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Discussion: Bartok: Violin Concertos Nos. 1 & 2 - Steinbacher, Janowski

Posts: 20
Page: prev 1 2

Post by Claude November 4, 2010 (11 of 20)
A rating of 7/10 is still positive. The reviewer writes that it's not among his favourite interpretions in the entire discography, but that the disc should not be ignored because there are few recent or SACD recordings of these works..

Post by Windsurfer November 4, 2010 (12 of 20)
Claude said:

I listened to the second concerto yesterday, and I rather agree with the lukewarm reviews. Compared to the few other versions I have heard (Menuhin, Kyung-Wha Chung, ...), the Steinbacher/Janowski interpretation is a bit too smooth and lustrous and missing the roughness in Bartok's sound.

Contrary opinions abound! I think "missing the roughness" in Bartok's sound, is just what I needed to fully appreciate the second concerto. In fact, one is compelled to wonder if this "roughness" was intended by Bartok, or if he just really needed a violinist of the sensibility and technical capability of an Arabella Steinbacher, someone as Gavin Dixon reports:

"brings her innate musicality to bear on these problems, and the results are both distinctive and convincing. Her Bartók is at the more cosmopolitan end of the spectrum,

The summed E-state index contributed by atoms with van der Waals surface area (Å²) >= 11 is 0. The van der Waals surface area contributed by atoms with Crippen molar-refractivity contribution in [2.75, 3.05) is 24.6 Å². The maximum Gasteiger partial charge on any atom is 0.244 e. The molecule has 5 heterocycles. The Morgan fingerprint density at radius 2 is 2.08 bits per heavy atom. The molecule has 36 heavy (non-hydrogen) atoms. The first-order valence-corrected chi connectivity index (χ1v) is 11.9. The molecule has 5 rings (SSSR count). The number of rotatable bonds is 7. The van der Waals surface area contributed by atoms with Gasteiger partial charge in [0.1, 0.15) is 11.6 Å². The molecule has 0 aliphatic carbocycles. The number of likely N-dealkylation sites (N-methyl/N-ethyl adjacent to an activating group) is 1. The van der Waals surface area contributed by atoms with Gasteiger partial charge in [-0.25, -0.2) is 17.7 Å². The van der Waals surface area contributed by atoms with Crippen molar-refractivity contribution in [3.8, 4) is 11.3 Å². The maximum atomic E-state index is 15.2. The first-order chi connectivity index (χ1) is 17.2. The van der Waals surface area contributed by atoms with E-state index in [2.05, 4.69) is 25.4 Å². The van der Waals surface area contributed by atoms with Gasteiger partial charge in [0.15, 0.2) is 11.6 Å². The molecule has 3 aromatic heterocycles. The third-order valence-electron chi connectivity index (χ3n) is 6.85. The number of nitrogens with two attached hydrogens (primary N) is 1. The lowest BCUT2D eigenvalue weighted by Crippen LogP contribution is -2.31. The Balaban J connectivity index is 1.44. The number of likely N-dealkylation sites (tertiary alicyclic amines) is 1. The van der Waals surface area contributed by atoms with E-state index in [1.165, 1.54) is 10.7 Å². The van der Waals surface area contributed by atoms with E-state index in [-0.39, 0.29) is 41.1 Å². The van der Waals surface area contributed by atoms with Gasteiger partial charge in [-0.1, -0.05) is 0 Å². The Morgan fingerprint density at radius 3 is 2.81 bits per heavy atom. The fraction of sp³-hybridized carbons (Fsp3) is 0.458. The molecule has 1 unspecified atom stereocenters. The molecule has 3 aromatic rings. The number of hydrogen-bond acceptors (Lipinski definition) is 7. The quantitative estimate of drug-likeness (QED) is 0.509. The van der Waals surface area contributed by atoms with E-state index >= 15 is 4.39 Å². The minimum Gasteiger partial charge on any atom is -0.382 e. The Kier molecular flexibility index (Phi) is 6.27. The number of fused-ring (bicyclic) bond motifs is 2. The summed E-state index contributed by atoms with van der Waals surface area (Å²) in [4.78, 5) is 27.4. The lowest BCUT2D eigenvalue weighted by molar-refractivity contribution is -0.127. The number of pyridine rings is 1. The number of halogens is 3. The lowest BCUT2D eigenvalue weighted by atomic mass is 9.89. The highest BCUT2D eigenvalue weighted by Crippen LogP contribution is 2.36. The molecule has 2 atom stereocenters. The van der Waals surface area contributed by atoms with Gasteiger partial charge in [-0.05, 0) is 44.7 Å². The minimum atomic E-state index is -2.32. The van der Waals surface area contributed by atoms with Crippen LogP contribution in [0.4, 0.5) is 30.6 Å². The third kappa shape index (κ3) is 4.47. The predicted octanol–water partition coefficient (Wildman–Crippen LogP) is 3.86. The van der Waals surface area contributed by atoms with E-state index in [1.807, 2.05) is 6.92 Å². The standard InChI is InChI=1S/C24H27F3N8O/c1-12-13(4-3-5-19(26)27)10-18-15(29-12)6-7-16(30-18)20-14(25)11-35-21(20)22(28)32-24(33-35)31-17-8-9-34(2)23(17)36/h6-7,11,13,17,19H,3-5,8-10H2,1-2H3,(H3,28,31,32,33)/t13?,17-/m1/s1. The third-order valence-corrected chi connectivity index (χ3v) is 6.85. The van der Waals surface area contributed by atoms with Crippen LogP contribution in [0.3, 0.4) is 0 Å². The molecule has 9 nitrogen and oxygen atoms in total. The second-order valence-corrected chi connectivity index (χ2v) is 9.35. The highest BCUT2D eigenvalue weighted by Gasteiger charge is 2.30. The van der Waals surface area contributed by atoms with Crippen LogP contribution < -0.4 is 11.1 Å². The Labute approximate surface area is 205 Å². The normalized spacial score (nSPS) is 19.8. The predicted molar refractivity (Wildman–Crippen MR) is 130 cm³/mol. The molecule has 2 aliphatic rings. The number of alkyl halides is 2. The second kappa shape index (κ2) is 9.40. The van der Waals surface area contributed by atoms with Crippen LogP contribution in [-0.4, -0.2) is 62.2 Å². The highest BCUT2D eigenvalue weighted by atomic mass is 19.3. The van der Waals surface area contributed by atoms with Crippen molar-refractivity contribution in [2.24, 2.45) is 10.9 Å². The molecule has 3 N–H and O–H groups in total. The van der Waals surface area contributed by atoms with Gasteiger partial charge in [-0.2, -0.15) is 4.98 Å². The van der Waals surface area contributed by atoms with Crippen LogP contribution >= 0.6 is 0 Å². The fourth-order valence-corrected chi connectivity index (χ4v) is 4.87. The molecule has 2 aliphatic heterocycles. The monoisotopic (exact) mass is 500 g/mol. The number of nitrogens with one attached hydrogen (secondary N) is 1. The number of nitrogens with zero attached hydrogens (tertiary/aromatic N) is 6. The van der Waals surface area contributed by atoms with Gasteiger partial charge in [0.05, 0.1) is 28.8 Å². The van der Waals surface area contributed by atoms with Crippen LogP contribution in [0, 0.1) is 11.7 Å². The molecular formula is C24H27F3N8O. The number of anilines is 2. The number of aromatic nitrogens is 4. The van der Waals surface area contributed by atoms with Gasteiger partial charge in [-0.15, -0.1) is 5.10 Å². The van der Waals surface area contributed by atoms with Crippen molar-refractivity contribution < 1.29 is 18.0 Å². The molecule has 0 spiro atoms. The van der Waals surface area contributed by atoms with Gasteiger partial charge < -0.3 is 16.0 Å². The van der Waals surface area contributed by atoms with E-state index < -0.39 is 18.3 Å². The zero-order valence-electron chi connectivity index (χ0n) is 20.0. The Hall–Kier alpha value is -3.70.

and * she's * not * one * to * launch * into * folk fiddling episodes * on * a * whim. (My emphasis added - oh but for italics on this site!)


The sophistication of her playing is at least in part a result of her tone, which is rich and throaty and acts as a magnet to the ear. The beauty and inner complexity of her sound is endlessly fascinating."

That was my experience on first listen, on second listen, on third listen and each and every time there after - specifically:

"The beauty and inner complexity of her sound is endlessly fascinating."

To boot, beyond that glorious fiddle playing, hers is basically a muscular and passionate interpretation.

Not to accuse YOU of this Claude, but so many reviewers address a new artist with suspicion and cannot get past anything that is not a parroting of some older more famous performance. Thus blinded, they fail to perceive the spectacularly glowing jewel right in front of them.

Post by pelley November 17, 2010 (13 of 20)
The current issue of Gramophone seems to concur with those (and myself) who enjoy this recording:

http://www.gramophone.co.uk/review/bart%C3%B3k-violin-concertos-%E2%80%93-no-1-sz36-no-2-sz112